The little boy who is blinded by the light: Toddler can only see in black and white due to rare eye disorder
Harvey can only see black, white and shades of grey due to a rare vision deficiencyHis parents have just found out Harvey's younger sister also has the condition
11:40 GMT, 25 July 2012
Three-year-old Harvey Webb has a rare condition that means he is blinded by light – and has to wear special heavy-duty sunglasses to help him see.
Parents Louise and Andy, have resorted to keeping their curtains closed at the family home in Tonbridge, Kent, to help their son see their faces.
Harvey’s condition, known as Achromatopsia, means he is also completely colour blind – and can only see the world in black and white.
Louise, 35, said her son may never see a sunrise or sunset because his eyes cannot handle the light.
Harvey must wear special sunglasses to help him to see outside. At home the curtains are always closed
Andy, 34, a recruitment consultant, said: 'Normal daylight to him is like the glare you get when you are driving on a wet day and sunlight reflects off the rainwater on the road.
'We have to make everything as dark as possible for him to be able to see.'
ACHROMATOPSIA: A COLOURLESS WORLD
Achromatopsia is total colour blindness and is the rarest type of colour vision deficiency.
Children with the condition are born with faulty cone photoreceptors in the eye.
This means they see everything in shades of black, white and grey. They have general poor sight with blurry central vision and are very sensitive to light.
However, the condition does not get any worse as they grow older.
They can use their outer vision to read and get around.
Louise, 35, added: 'When we first moved into our house we were worried the neighbours would just think we were really unfriendly, as we always had the curtains shut.
'But we have to keep them closed to keep out as much sunlight as possible.'
Harvey puts on his prescription sunglasses when he gets up, and wears them until he goes to bed – they are designed to let only 10 per cent of light in.
The condition means Harvey struggles to play outside on bright days and he has to take cover from the rays.
The family have had to deal with comments from passers-by who think Harvey’s dark glasses are a fashion statement.
Louise said: 'It’s frustrating because obviously he can hardly see without them, and in the beginning | did worry about what people would think – a lot of people just think we put them on him to look cool.
'Thankfully most people are positive though, and say things like ‘cool shades’.'
Affecting just one in 35,000 people, the condition affects the retina meaning the cells responsible for colour and light sensitivity in the eye don’t function.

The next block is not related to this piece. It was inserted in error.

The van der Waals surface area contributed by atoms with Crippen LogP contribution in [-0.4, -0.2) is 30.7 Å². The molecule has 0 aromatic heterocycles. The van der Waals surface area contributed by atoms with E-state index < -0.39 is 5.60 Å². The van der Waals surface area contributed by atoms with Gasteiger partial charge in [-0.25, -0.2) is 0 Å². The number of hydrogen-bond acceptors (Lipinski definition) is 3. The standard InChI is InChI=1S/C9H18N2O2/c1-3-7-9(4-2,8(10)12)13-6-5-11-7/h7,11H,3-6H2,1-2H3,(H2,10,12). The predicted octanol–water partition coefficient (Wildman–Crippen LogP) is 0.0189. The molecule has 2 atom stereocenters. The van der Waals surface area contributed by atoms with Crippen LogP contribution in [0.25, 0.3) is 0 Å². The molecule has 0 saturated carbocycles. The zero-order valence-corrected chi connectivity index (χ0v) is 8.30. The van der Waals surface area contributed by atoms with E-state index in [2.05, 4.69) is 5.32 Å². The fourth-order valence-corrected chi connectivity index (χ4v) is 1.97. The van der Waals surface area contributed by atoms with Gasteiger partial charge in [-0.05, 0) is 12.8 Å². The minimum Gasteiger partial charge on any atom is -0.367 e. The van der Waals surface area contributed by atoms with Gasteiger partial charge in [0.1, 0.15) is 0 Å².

Andy and Louise Webb play with their son with the curtains closed
Andy and Louise have just found out their daughter Megan, 3months, has the same condition as Harvey
Harvey was diagnosed with
Achromatopsia at Moorfields Eye Hospital, London, in December 2009 after
his parents noticed he was having trouble focusing.
were initially assured this was down to a condition called Nystagmus,
but at seven months old they were told the devastating diagnosis.
Andy said: 'We were shocked, and felt numb as we hadn’t heard of the condition before.
'As children so much is learnt through sight and observing things outdoors, such as wildlife in the trees or a plane in the sky.
'With Harvey we need to find other ways to show him so we use books and TV.'
Harvey won't be able to drive when he grows up but will attend mainstream school
Harvey’s baby sister Megan, three months old, has also been diagnosed although she doesn’t need special glasses yet, and can wear normal ones in bright light.
Louise said: 'We were distraught when we first found out and it felt like we were going through a kind of grieving process because we knew they wouldn’t be able to see the world how we see it.
'They’ll never know though as they were born with the condition and we certainly won’t let it stop them doing what they want to do.'
Harvey now goes to Dorton House nursery run by the Royal London Society for the Blind, helping him to make the most of what little vision he has.
His sight means he won’t ever be able to drive, and will need extra help in the classroom, although he will still attend a mainstream school.
There is currently no treatment for the condition but both Harvey and Megan are taking part in research for a cure, partly funded by the charity Fight for Sight.
Dr Tony Moore, consultant at Moorfields Eye Hosptial, London, said: 'Harvey’s activities will be restricted by his eyesight, and he will be less confident outdoors because of his extreme light sensitivity.
'His vision is much worse in bright sunlight.'
Louise said: 'It’s quite difficult for Andy as he would love to teach Harvey to play football but his sight makes co-ordination a bit difficult.
'That doesn’t mean he won’t try though, and we won’t let him dwell on what he will find difficult.'
Visit www.littleheroesappeal.com for more information on their appeal to help expand Dorton House specialist nursery for blind and partially sighted babies and toddlers